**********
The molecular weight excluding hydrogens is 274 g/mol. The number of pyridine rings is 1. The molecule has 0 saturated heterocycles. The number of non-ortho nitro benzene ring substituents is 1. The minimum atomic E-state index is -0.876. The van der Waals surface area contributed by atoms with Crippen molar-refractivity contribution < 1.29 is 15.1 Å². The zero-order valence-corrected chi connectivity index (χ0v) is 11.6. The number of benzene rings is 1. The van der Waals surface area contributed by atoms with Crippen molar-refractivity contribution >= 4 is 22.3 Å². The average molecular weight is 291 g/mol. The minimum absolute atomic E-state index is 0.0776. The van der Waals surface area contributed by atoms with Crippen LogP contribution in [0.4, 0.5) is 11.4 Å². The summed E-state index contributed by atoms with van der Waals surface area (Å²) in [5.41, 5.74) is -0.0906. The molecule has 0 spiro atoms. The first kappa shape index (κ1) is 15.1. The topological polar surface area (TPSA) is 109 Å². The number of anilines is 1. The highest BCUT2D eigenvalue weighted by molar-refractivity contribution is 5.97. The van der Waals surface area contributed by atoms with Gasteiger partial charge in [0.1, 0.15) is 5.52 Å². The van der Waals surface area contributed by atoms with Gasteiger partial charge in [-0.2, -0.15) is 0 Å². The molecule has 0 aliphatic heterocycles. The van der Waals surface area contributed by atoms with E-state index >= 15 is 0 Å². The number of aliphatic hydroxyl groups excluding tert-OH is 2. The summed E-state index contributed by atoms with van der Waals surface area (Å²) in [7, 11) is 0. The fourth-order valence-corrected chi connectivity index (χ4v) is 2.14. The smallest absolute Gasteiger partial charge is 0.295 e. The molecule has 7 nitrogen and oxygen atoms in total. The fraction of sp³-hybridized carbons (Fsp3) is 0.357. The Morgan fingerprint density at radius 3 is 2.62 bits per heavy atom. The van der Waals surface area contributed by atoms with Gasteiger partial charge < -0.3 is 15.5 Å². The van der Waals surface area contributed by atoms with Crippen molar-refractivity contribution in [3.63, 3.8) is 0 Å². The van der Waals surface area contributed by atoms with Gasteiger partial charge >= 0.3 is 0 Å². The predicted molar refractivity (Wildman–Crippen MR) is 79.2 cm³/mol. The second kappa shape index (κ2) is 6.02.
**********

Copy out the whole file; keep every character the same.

The molecular weight excluding hydrogens is 274 g/mol. The number of pyridine rings is 1. The molecule has 0 saturated heterocycles. The number of non-ortho nitro benzene ring substituents is 1. The minimum atomic E-state index is -0.876. The van der Waals surface area contributed by atoms with Crippen molar-refractivity contribution < 1.29 is 15.1 Å². The zero-order valence-corrected chi connectivity index (χ0v) is 11.6. The number of benzene rings is 1. The van der Waals surface area contributed by atoms with Crippen molar-refractivity contribution >= 4 is 22.3 Å². The average molecular weight is 291 g/mol. The minimum absolute atomic E-state index is 0.0776. The van der Waals surface area contributed by atoms with Crippen LogP contribution in [0.4, 0.5) is 11.4 Å². The summed E-state index contributed by atoms with van der Waals surface area (Å²) in [5.41, 5.74) is -0.0906. The molecule has 0 spiro atoms. The first kappa shape index (κ1) is 15.1. The topological polar surface area (TPSA) is 109 Å². The number of anilines is 1. The highest BCUT2D eigenvalue weighted by molar-refractivity contribution is 5.97. The van der Waals surface area contributed by atoms with Gasteiger partial charge in [0.1, 0.15) is 5.52 Å². The van der Waals surface area contributed by atoms with Gasteiger partial charge in [-0.2, -0.15) is 0 Å². The molecule has 0 aliphatic heterocycles. The van der Waals surface area contributed by atoms with E-state index >= 15 is 0 Å². The number of aliphatic hydroxyl groups excluding tert-OH is 2. The summed E-state index contributed by atoms with van der Waals surface area (Å²) in [7, 11) is 0. The fourth-order valence-corrected chi connectivity index (χ4v) is 2.14. The smallest absolute Gasteiger partial charge is 0.295 e. The molecule has 7 nitrogen and oxygen atoms in total. The fraction of sp³-hybridized carbons (Fsp3) is 0.357. The Morgan fingerprint density at radius 3 is 2.62 bits per heavy atom. The van der Waals surface area contributed by atoms with Gasteiger partial charge < -0.3 is 15.5 Å². The van der Waals surface area contributed by atoms with Crippen molar-refractivity contribution in [3.63, 3.8) is 0 Å². The van der Waals surface area contributed by atoms with Gasteiger partial charge >= 0.3 is 0 Å². The predicted molar refractivity (Wildman–Crippen MR) is 79.2 cm³/mol. The second kappa shape index (κ2) is 6.02.